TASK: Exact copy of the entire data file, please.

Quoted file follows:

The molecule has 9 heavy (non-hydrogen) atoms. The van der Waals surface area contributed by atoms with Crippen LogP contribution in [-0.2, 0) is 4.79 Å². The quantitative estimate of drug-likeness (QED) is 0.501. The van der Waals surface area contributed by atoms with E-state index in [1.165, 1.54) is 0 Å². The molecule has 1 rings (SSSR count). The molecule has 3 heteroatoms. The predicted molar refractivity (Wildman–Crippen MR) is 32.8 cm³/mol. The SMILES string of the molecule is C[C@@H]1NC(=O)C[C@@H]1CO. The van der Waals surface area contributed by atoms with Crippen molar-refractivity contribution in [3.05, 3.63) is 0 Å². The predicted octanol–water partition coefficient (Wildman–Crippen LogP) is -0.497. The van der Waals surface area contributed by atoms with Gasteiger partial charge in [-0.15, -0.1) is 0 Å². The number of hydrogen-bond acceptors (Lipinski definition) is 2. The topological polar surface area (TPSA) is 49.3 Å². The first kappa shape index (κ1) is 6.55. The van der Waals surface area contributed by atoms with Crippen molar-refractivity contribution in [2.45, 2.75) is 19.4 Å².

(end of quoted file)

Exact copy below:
The molecule has 9 heavy (non-hydrogen) atoms. The van der Waals surface area contributed by atoms with Crippen LogP contribution in [-0.2, 0) is 4.79 Å². The quantitative estimate of drug-likeness (QED) is 0.501. The van der Waals surface area contributed by atoms with E-state index in [1.165, 1.54) is 0 Å². The molecule has 1 rings (SSSR count). The molecule has 3 heteroatoms. The predicted molar refractivity (Wildman–Crippen MR) is 32.8 cm³/mol. The SMILES string of the molecule is C[C@@H]1NC(=O)C[C@@H]1CO. The van der Waals surface area contributed by atoms with Crippen molar-refractivity contribution in [3.05, 3.63) is 0 Å². The predicted octanol–water partition coefficient (Wildman–Crippen LogP) is -0.497. The van der Waals surface area contributed by atoms with Gasteiger partial charge in [-0.15, -0.1) is 0 Å². The number of hydrogen-bond acceptors (Lipinski definition) is 2. The topological polar surface area (TPSA) is 49.3 Å². The first kappa shape index (κ1) is 6.55. The van der Waals surface area contributed by atoms with Crippen molar-refractivity contribution in [2.45, 2.75) is 19.4 Å².